Leukas, Akarnania (hippocamp coll)
[b]Leukas, Akarnania (hippocamp coll.; 320-290/80 BC.)
[u]Obv[/u]: Pegasos, flying right; Λ monogram below.
[u]Rev[/u]: Helmeted head of Athena (Aphrodite?), facing left; Λ monogram and hippocamp in right field.
[u]Attribution[/u]: SNG Cop. 361; Calciati Pegasi II, 424, 118; Imhoof-Blumer, 126, 34
[u]Provenance[/u]: ex. M&M GmbH 23 (#261), 10.18.07; ex. BCD Coll.
[u]Weight[/u]: 8.33 gm
[u]Maximal Diameter[/u]: 21.51 mm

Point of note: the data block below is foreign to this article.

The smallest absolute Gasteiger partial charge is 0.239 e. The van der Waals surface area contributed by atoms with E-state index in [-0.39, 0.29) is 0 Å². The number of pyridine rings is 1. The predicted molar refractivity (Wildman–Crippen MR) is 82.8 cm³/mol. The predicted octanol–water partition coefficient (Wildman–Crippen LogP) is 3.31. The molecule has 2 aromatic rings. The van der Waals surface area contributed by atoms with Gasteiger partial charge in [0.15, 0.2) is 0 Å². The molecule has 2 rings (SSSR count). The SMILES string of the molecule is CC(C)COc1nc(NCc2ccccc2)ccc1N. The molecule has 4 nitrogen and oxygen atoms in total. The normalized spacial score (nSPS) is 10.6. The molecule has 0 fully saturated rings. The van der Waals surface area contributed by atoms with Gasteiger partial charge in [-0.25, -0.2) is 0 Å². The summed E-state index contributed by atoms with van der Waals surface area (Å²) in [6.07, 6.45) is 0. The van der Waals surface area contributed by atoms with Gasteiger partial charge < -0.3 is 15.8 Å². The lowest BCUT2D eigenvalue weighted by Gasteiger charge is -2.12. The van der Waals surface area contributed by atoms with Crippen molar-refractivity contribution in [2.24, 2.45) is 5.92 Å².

[u]Notes[/u]: The myth about Sappho's suicide at Cape Leukas is related to other myths linking the island to the ancient Greek goddess of love, Aphrodite, and to Odysseus, the hero of Homer's Odyssey. The German archaeologist Wilhelm Dörpfeld, having performed excavations at various locations of Leukas, proposed that Leukas was Homer's Ithaca, and the palace of Odysseus was located west of Nidri off the south coast of Lefkada. There exist several passages in the Odyssey suggesting that Lefkada is the real model for Homeric Ithaca. The most notable of these passages describes Ithaca as an island reachable on foot, which is the case for Leukas, that is connected to the mainland by a narrow causeway (although analysis by geographers and hydrographers has concluded that the causeway is a more recent product of silting in the natural channel between the island and mainland and that in Homer's day Leukas was indeed an island).